Tornado Design

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Tornado converted to outboard by Rob Kaufman, Salem, OH

June 21, 2018 - Tornado conversion--it went from s 90 mph runabout to 45 mph outboard fishing skiff.

Tornado by Fernand Bouchard, Montreal, Canada

Update November 2013 Here are a few of so many pictures we took during the building process. Just to be sure you don\'t forget, all congratulations goes to my dad, who build the boat. (He doesn\'t speak English very well so I translate for him). Here\'s the info about the boat and the builder: Name: Fernand Bouchard Age: 61 Location: South shore of Montreal, Quebec, Canada. Boat: The Tornado plan was brought more than 20 years ago. We still have the old Glen-L catalog at home and if it falls on the ground, it always fall open at the Tornado\'s page! The building started in 2006. Engine: 1961 Ford FE 390ci. This motor was also brought more than 20 years ago, pistons has to be hammered out of the cylinders. Completely disassembled and stored for about 15 years... Then successfully rebuilt in 2003. Transmission: Velvet drive 70C or 71C... Sorry, I don\'t remember... V-Drive: Casale (before the split case). My dad did not only build the boat but, as being a machinist, built also all the metal parts (except the gas pedal), including the trim tab control lever, the steering hub, the shifter and all brackets and mounts. If you look closely on some pictures, on the wall you can see pictures of another Tornado. Many pictures of Rob Kauffman\'s Tornado as inspiration. You can also post his e-mail on you website, I will proudly translate for him! For the pleasure of your eyes and mostly your ears, you can also see some videos of the tornado on Youtube: Please let me know if you have any questions or comments. -Joel Bouchard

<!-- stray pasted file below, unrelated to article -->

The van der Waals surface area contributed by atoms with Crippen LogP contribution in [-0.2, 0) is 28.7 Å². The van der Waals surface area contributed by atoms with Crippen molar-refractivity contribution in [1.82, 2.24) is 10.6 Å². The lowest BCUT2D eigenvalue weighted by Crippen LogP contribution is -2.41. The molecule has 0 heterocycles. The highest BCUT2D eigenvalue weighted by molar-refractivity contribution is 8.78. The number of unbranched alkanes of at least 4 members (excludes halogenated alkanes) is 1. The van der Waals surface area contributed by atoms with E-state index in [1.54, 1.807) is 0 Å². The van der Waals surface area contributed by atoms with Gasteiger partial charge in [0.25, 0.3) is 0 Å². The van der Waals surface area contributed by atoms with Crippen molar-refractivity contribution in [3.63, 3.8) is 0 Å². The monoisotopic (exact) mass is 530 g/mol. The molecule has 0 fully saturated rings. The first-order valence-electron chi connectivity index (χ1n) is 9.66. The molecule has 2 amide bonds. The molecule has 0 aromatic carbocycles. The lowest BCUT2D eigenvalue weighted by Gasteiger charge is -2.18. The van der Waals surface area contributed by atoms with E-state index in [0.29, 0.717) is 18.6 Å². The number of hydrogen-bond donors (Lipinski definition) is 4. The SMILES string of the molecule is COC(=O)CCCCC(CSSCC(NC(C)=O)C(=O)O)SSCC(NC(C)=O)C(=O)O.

Tornado by Tony, Townsville, North Queensland, Australia

5-17-03 Having obtained the plans for the Tornado in November of 2002 it has been \"full speed ahead\" in the construction of the boat. The boat is being built in Townsville, North Queensland, Australia and since it is in the tropics, boating all year round is possible, including the building. The boat at the moment is in the stage of just having the top decking fitted. Next step is to add some trim and mouldings for decorative purposes. In Australia we have a problem of obtaining such timbers as Douglas-fir (here it is called Oregon). The timber we have available is called Meranti. It is used a lot for making external doors and mouldings and being a lightweight yet strong timber it is common to find it used in boat building projects. Marine ply made from plantation pine is available as well in the AA grade and does seem to be readily available. The boat project can be addictive and I have found that all my spare time is devoted to it. When first looking at the plans and pattens it looked like a complicated project, but when the actual construction started it all came into place with relative ease. I took two weeks holidays to fair in the frame work for the bottom and side decking and I found this to be the process that took the longest. I had started a week before and as this is a high speed boat it had to have the time taken to make sure it was correct. 3 weeks at 9 hours a day with 6 days per week calculates to 162 hours of fairing. I am now an expert at a plane and blade sharpening. I find that now the main construction is through, it is a little sad as it has been an enjoyable experience doing this project. I still have the mouldings and epoxy sheathing with the sanding and painting to go along with it. The boat is being built in the middle of a workshop with engineering and carpentry going along around it. Everyone who comes into the workshop notices the boat and not the furniture being made or the metalwork going on as the boat looks impressive even in the raw stage. Regards and happy boat building, Tony.

Tornado by Jeff

Tornado by Jeff, Toronto, Canada 28 August 2010 Here are some pics of my old Tornado. I originally bought the frame kit in 1983 and the boat saw the water for the first time in 1988.


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